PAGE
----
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Saturday, March 28, 2009

Doing it right

Just found what looks to be a great tool for my podcasting, called "Callburner."  Found it via The Conversations Network, a 501c3 non-profit that I think of as the equivalent of NPR for podcasting.   For some reason, I don't think of NPR's podcasts, as being the equivalent of NPR for podcasting.  Go figure.

I was researching "PodCorps," a network of stringers who will record (for example) the end of a long distance phone interview in their own area.  I think I signed up for it, but now that I think about it, I'm not sure.  Anyway, was watching this video prepared by Doug Kaye and Phil Sharpe on recording Skype interviews, and they mentioned Callburner as one of the best options for doing that. 

Recording from a Skype stream isn't necessarily straightforward without using hardware external to your computer.  There are a number of pretty fair options for recording such calls via software on the same machine you're using for the call itself.  There are a number of reasons I like Callburner for Skype calls, though I haven't actually gotten to use it yet.

1.  It's free for Skype-to-Skype calls, if both ends are using Callburner.  I guess the two copies of Callburner talk to each other to make sure there are at least two installations on the call.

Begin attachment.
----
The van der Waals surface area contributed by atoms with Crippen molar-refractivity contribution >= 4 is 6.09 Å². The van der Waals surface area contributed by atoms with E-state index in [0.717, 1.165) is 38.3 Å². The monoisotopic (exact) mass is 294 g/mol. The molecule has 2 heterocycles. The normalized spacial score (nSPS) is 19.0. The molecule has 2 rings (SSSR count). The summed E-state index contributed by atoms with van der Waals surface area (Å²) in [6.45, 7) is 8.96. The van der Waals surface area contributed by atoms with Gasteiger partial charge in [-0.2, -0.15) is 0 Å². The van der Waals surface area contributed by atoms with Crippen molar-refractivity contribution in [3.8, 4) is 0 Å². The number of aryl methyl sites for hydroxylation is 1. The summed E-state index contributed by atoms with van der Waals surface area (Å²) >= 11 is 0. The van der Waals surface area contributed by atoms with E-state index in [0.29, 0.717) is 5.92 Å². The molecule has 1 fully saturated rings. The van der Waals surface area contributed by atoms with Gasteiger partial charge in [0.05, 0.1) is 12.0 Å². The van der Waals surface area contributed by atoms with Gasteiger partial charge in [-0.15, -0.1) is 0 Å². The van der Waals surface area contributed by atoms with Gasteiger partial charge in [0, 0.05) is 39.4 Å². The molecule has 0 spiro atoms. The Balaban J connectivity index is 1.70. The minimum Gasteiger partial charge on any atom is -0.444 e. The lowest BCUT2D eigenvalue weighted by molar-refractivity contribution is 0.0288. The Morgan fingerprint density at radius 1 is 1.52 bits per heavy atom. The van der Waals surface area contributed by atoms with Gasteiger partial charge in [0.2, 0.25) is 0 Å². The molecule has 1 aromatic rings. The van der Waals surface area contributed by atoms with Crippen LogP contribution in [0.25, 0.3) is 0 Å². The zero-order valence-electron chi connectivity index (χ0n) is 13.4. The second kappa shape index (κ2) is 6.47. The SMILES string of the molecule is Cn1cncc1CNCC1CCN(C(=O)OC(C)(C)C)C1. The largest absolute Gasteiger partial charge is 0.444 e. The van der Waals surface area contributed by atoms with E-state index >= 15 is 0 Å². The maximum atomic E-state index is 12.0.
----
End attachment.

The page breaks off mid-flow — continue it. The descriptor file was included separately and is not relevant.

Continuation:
2.  It's free for Skype conference calls, if there are at least two Callburners on the call.  Any or all the Callburner installs can record the call.

3.  It is extremely simple to install and configure.  Most of the default selections will be adequate for most uses.  It can either automatically record all Skype calls unless you tell it not to, call-by-call, or vice versa.  It can do that beeping thing to indicate the call is being recorded, or not, as needed.

4.  It is extremely simple to select what I consider the best option for my purposes.  The way I set mine, it records one CD-quality stereo file with the remote caller in one channel, and the local caller in the other.  It simultaneously creates two mono files, one for each end of the call, and again CD quality or better.  The former is fine for most uses, the latter is ideal for editing for use in podcasts.

The one part I'm a bit iffy on is the price.  I'm not claiming it isn't worth 50 euros, it is.  It's just that I'd find it tough to spare, what, $66 for the software without a revenue source driven by its use.  Again, it's free as described above, and fully free to try for 14 days.

But I've recorded a Skype Test Call, and recorded my own call to my K7 line for the podcast, and it Just Works.  In the circumstances, I couldn't tell ya from quality of the far end recording.  But it worked as expected, and I didn't stumble across any options I didn't understand, or any options I couldn't set the way I felt appropriate.





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